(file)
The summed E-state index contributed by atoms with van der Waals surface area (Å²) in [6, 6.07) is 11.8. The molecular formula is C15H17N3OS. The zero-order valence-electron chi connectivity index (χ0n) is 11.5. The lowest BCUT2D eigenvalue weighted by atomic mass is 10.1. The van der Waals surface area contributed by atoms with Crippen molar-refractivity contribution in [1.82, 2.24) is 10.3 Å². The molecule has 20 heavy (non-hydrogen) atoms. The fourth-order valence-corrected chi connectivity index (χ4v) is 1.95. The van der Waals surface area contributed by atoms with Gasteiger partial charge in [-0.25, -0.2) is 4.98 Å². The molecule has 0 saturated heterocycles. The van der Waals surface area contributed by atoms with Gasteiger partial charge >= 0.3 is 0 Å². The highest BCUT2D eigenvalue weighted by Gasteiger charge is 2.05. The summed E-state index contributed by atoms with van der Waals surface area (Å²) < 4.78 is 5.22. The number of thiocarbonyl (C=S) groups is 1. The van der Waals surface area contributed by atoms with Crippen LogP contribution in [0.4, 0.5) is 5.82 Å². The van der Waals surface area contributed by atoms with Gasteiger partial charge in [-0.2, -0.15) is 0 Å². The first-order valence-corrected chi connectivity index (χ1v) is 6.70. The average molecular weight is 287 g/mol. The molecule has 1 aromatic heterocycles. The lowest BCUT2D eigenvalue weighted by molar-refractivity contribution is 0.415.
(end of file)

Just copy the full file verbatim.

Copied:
The summed E-state index contributed by atoms with van der Waals surface area (Å²) in [6, 6.07) is 11.8. The molecular formula is C15H17N3OS. The zero-order valence-electron chi connectivity index (χ0n) is 11.5. The lowest BCUT2D eigenvalue weighted by atomic mass is 10.1. The van der Waals surface area contributed by atoms with Crippen molar-refractivity contribution in [1.82, 2.24) is 10.3 Å². The molecule has 20 heavy (non-hydrogen) atoms. The fourth-order valence-corrected chi connectivity index (χ4v) is 1.95. The van der Waals surface area contributed by atoms with Gasteiger partial charge in [-0.25, -0.2) is 4.98 Å². The molecule has 0 saturated heterocycles. The van der Waals surface area contributed by atoms with Gasteiger partial charge >= 0.3 is 0 Å². The highest BCUT2D eigenvalue weighted by Gasteiger charge is 2.05. The summed E-state index contributed by atoms with van der Waals surface area (Å²) < 4.78 is 5.22. The number of thiocarbonyl (C=S) groups is 1. The van der Waals surface area contributed by atoms with Crippen LogP contribution in [0.4, 0.5) is 5.82 Å². The van der Waals surface area contributed by atoms with Gasteiger partial charge in [-0.2, -0.15) is 0 Å². The first-order valence-corrected chi connectivity index (χ1v) is 6.70. The average molecular weight is 287 g/mol. The molecule has 1 aromatic heterocycles. The lowest BCUT2D eigenvalue weighted by molar-refractivity contribution is 0.415.